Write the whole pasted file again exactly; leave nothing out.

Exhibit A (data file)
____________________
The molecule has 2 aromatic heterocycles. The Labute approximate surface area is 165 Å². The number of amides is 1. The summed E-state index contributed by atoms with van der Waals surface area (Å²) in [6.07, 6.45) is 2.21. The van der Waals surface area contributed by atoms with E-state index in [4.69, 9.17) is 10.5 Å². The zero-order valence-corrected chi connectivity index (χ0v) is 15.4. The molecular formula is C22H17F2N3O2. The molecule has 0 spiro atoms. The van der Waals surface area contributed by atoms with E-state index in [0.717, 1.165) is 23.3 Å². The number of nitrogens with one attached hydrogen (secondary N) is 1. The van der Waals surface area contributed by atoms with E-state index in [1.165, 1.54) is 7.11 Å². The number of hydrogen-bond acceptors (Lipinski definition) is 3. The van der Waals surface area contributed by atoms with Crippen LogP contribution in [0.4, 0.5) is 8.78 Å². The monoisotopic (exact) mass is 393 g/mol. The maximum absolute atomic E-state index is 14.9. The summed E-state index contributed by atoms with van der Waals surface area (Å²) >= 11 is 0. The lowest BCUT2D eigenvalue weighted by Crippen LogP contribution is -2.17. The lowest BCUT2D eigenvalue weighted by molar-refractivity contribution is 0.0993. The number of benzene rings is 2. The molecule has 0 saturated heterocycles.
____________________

The molecule has 2 aromatic heterocycles. The Labute approximate surface area is 165 Å². The number of amides is 1. The summed E-state index contributed by atoms with van der Waals surface area (Å²) in [6.07, 6.45) is 2.21. The van der Waals surface area contributed by atoms with E-state index in [4.69, 9.17) is 10.5 Å². The zero-order valence-corrected chi connectivity index (χ0v) is 15.4. The molecular formula is C22H17F2N3O2. The molecule has 0 spiro atoms. The van der Waals surface area contributed by atoms with E-state index in [0.717, 1.165) is 23.3 Å². The number of nitrogens with one attached hydrogen (secondary N) is 1. The van der Waals surface area contributed by atoms with E-state index in [1.165, 1.54) is 7.11 Å². The number of hydrogen-bond acceptors (Lipinski definition) is 3. The van der Waals surface area contributed by atoms with Crippen LogP contribution in [0.4, 0.5) is 8.78 Å². The monoisotopic (exact) mass is 393 g/mol. The maximum absolute atomic E-state index is 14.9. The summed E-state index contributed by atoms with van der Waals surface area (Å²) >= 11 is 0. The lowest BCUT2D eigenvalue weighted by Crippen LogP contribution is -2.17. The lowest BCUT2D eigenvalue weighted by molar-refractivity contribution is 0.0993. The number of benzene rings is 2. The molecule has 0 saturated heterocycles.